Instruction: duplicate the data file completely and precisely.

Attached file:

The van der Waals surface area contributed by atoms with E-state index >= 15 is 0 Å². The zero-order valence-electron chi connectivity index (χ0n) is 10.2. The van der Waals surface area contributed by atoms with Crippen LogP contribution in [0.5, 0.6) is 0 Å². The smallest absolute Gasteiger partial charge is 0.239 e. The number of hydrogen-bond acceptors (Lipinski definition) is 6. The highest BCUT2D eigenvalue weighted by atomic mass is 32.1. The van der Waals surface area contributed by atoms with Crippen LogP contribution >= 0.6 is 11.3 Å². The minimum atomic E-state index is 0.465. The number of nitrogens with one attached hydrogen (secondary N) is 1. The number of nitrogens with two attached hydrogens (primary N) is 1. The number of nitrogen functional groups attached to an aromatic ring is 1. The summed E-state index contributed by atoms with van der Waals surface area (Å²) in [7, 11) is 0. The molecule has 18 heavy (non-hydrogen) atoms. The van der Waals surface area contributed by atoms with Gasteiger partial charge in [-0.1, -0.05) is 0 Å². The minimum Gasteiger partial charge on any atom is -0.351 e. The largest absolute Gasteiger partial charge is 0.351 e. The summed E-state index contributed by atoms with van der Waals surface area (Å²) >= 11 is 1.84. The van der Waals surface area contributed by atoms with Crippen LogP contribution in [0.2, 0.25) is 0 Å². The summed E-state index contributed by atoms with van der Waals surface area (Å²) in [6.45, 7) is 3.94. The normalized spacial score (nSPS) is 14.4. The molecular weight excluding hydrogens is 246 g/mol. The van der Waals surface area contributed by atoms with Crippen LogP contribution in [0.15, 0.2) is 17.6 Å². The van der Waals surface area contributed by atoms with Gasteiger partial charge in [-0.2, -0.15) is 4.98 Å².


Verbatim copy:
The van der Waals surface area contributed by atoms with E-state index >= 15 is 0 Å². The zero-order valence-electron chi connectivity index (χ0n) is 10.2. The van der Waals surface area contributed by atoms with Crippen LogP contribution in [0.5, 0.6) is 0 Å². The smallest absolute Gasteiger partial charge is 0.239 e. The number of hydrogen-bond acceptors (Lipinski definition) is 6. The highest BCUT2D eigenvalue weighted by atomic mass is 32.1. The van der Waals surface area contributed by atoms with Crippen LogP contribution >= 0.6 is 11.3 Å². The minimum atomic E-state index is 0.465. The number of nitrogens with one attached hydrogen (secondary N) is 1. The number of nitrogens with two attached hydrogens (primary N) is 1. The number of nitrogen functional groups attached to an aromatic ring is 1. The summed E-state index contributed by atoms with van der Waals surface area (Å²) in [7, 11) is 0. The molecule has 18 heavy (non-hydrogen) atoms. The van der Waals surface area contributed by atoms with Gasteiger partial charge in [-0.1, -0.05) is 0 Å². The minimum Gasteiger partial charge on any atom is -0.351 e. The largest absolute Gasteiger partial charge is 0.351 e. The summed E-state index contributed by atoms with van der Waals surface area (Å²) >= 11 is 1.84. The van der Waals surface area contributed by atoms with Crippen LogP contribution in [0.2, 0.25) is 0 Å². The summed E-state index contributed by atoms with van der Waals surface area (Å²) in [6.45, 7) is 3.94. The normalized spacial score (nSPS) is 14.4. The molecular weight excluding hydrogens is 246 g/mol. The van der Waals surface area contributed by atoms with Crippen LogP contribution in [0.15, 0.2) is 17.6 Å². The van der Waals surface area contributed by atoms with Gasteiger partial charge in [-0.2, -0.15) is 4.98 Å².